Nowadays, when the water committee members dream of the future, they do so outside of SEMAPA. There is an association of the committees called ASICA-SUR, engaged in running trucks with water to supply the source-less committees, maintaining water quality standards, facilitating new committees, and planning for universal access. Cochabamba uses more water than flows in its own valley, and an Italian-backed project is under construction to supply water from the Misicuni River. When that water is coming, ASICA-SUR would like its own direct connection, outside SEMAPA.

The idea of a universal public service, accountable to all, is not necessarily just a dream. But it has proved elusive here in Cochabamba. Small-scale alternatives based on community involvement have been a real, viable alternative, and the way that much of the Zona Sur receives its water. The bottom-up organization of ASICA-SUR has found a secure foundation in local groups that require the direct involvement of neighbors. Without economies of scale and piped connections, however, they do so at a higher price that other Cochabambinos, and that is when they don’t rely on trucks to move their water or private middlemen to supply it. Large-scale decisions remain to be made, and large infrastructure is a major part of the city’s water future. Meanwhile, the pollution of underground water sources is putting some of the community-based water systems at serious risk, particularly around the unregulated municipal dump Kara Kara. In the end, the Water War has to be fought again and again, in local organizations, in planning discussion, and in pressure on the streets.

Thursday’s march celebrates Water War, kicks off International Water Fair

Many here in Cochabamba are celebrating the tenth anniversary of the Water War, a series of protests against the newly-privatized water utility and its French and American owners in 2000. Back then, privatization was taken on faith as an all-purpose solution by Bolivia’s national government. Rate payers, who saw 40 to 200% hikes in their bills, and water supply committees that coordinate local water systems (which the new corporation claimed as its own) disagreed, strongly. Sectoral protests found a new form, a cross-movement coordinadora that brought them together, and caught fire. Two major confrontations in February and then April 2000 saw protesters take over the central streets of Bolivia’s third largest city. In Bolivia, the Water War came towards the beginning of a series of massive mobilizations that redefined politics. It was the first globally visible reversal of neoliberal policies imposed by the IMF and World Bank (the package of such policies, including privatization and “fast money” or easily reversible foreign investment, was called the Washington Consensus).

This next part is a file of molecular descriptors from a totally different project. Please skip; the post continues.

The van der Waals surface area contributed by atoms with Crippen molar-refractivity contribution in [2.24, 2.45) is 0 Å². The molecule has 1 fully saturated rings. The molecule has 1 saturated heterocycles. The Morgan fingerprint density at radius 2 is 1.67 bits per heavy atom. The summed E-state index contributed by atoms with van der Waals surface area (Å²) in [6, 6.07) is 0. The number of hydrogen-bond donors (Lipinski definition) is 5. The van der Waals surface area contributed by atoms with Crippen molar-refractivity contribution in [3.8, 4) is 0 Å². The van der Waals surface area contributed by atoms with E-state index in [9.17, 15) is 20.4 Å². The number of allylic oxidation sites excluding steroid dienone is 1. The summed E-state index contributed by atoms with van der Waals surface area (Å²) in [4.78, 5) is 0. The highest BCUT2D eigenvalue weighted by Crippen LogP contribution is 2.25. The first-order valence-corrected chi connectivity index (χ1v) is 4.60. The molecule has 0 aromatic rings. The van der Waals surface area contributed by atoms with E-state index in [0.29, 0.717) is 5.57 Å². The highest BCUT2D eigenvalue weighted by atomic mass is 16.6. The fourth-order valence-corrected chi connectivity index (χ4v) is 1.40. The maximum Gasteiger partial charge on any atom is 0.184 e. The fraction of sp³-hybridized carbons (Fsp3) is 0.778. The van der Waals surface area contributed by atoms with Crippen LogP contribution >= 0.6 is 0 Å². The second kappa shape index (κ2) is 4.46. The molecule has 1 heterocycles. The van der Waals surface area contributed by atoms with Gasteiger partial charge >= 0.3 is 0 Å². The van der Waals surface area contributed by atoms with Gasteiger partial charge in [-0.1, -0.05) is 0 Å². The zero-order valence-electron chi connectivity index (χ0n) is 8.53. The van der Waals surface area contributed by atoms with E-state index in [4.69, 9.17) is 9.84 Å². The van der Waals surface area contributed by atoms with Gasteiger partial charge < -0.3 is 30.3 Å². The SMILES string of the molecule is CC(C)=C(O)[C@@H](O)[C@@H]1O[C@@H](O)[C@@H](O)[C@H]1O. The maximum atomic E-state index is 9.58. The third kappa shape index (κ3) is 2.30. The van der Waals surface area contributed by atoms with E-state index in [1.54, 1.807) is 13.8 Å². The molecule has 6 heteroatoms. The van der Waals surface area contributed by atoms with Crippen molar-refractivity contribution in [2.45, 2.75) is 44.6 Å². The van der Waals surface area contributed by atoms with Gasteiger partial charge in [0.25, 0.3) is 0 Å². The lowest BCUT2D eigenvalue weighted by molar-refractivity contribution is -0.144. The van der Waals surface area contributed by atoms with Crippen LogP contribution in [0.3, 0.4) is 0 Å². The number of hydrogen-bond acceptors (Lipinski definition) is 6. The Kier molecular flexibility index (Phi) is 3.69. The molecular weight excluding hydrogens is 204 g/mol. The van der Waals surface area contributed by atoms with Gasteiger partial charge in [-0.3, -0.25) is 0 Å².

Thousands march in Cochabamba ten years after Water War

So, on Wednesday a march was held to celebrate the anniversary and to inaugurate a three-day conference on water rights activism globally. At the Factory Worker’s Union complex, speakers from four continents talked about the inspiration that the water war provided for their movements, doing such things as mobilizing against the privatization of municipal water systems in Italy, advancing a national referendum on public water in Uruguay, and protecting irreplaceable (in human lifetimes) aquifers from bottled water manufacturers in Maine.

More photos from Wednesday are on flickr here.

Blogging from Bolivia…

I’ll be in Bolivia for at least the next four weeks, and Ecuador after that. I’m flying to the Andes to get an up-close look at the very remarkable social changes that have been going down here since 2000. I’m feeling very curious and optimistic, and here’s a bit of why…

In January 2000, with many of us freshly back from the WTO protests in Seattle, we were still thinking in terms of cracks in a monolith of corporate-backed power. A “Washington Consensus” imposed policies on Latin America that would be unthinkable in the U.S.–rolling back guaranteed social services, accelerating the growing extraction of oil, gas and timber, privatizing resources like water, and assigning the costs largely to the poor. It was called structural adjustment, because it was negotiated to make the debts owed by the countries of the South payable, but with everyone selling off their country at lower and lower bids, it never even balanced the books.

Ecuador’s January 2000 national uprising was the first of many to topple a neoliberal government, even if only for a few days. It wouldn’t be the last time mass unarmed movements succeeded in doing so. A few months later, tens of thousands in Cochabamba, Bolivia occupied the center of their own town in the culmination of a months-long conflict with Aguas de Tunari (owned by San Francisco’s Bechtel), who had assumed private control over the cities water supplies and proceeded to double (or more) the bill. The privatization was reversed and the city’s water system is now a massive experiment in a community controlled utility.

Life in both countries has simply gotten a lot more interesting each year since. Stay tuned for the latest.